First issued in Kan’ei 13 (1636), the square-holed Kan’ei Tsūhō coins instantly became standard currency during the Edo period in Japan, and later a cultural symbol of sorts. Several samurai clans and shrines adopted its design as part of their coats of arms. Visitors to the country might still spot such coins if you wander through certain historic districts, such as Asakusa in Tokyo.
On the Ariake Beach in Kan-onji, there is a massive sand painting (sunae) of a Kan’ei Tsūhō, approximately 345 meters in circumference. Though it looks circular when viewed from the nearby observation deck, it’s actually an oblong-shaped design.
The origin of the design is disputed. A popular legend states that it was crafted by the local community overnight in 1633 to show respect to the Lord of the Marugame Domain, who was on his way to the city for inspection. However, this story has been disputed, since the coin had not been issued during this time. Although, researchers do agree that the sand painting was made during the Edo period, possibly during the first half of the 19th-century or earlier.
It’s believed that during World War II, American forces suspected that the sand art was some sort of military secret and deployed scouts multiple times to uncover its purpose.
Entry into the Zenigata Sunae is generally prohibited, except for a few rare occasions. Twice a year, in April and October during an event called the Keshō-na’oshi (“makeup touch-up”). During this event, hundreds of local volunteers fix the art and maintain its appearance.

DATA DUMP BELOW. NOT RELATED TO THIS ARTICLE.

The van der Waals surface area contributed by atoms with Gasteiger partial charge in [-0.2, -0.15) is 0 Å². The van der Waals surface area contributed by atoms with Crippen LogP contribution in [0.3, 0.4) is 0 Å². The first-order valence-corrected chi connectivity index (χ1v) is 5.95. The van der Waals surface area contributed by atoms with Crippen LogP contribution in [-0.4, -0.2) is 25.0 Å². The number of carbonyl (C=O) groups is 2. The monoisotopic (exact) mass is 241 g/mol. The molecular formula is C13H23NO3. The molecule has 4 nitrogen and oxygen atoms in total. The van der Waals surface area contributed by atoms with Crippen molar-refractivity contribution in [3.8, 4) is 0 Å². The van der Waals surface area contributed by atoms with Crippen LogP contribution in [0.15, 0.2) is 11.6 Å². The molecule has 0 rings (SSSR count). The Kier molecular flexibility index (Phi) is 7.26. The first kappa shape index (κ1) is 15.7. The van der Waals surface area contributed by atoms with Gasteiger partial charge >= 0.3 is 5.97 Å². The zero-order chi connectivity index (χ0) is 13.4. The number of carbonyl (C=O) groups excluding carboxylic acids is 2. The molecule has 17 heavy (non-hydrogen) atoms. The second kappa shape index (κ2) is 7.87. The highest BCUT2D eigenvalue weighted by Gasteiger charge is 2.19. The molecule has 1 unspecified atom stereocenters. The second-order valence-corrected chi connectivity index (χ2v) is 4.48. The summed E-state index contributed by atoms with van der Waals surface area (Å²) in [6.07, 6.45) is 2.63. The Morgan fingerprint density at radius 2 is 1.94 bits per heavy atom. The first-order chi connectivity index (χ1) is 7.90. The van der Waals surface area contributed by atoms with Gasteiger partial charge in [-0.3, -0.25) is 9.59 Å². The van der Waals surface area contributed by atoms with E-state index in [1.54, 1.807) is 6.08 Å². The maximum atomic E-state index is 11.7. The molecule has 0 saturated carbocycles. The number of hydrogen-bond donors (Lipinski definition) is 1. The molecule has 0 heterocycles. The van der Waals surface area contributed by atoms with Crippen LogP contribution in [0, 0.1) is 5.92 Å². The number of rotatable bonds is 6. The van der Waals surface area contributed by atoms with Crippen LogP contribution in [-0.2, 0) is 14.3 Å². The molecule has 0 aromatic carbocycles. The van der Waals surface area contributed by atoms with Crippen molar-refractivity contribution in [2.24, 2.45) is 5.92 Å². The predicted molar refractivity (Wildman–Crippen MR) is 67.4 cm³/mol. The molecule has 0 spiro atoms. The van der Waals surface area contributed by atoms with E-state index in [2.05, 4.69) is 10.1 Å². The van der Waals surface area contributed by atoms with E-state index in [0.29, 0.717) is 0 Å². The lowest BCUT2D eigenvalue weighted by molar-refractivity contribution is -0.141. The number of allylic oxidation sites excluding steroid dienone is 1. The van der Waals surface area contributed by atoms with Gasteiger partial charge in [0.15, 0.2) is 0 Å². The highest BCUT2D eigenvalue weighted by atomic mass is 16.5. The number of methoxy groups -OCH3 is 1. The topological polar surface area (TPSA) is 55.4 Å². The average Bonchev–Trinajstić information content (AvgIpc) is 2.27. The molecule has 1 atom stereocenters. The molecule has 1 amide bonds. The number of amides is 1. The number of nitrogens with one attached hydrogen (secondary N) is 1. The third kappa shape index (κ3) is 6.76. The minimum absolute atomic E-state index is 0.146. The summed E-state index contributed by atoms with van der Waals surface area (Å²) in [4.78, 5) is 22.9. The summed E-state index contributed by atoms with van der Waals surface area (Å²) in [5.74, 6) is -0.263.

Recently, a story has circulated about someone winning a huge amount of money in a lottery after visiting the Zenigata Sunae. It stimulated tourism in the area, and the sand art is now known as a “power spot” where one can receive good luck.
Inspired by the sand art’s popularity, the city of Kan-onji has also adopted the Kan’ei Tsūhō coin as its icon. In 2010, the coin was accepted as part of the city’s currency and can be used in local stores.
Know Before You Go
The sand art can be viewed 24/7 for free, and is best viewed from s sunrise to sunset around 10 p.m., but entry is strictly prohibited. The best position to view it is the aforementioned observation deck, located on a hilltop in Kotohiki Park. In the park, there is also a small museum exhibiting a collection of world coins.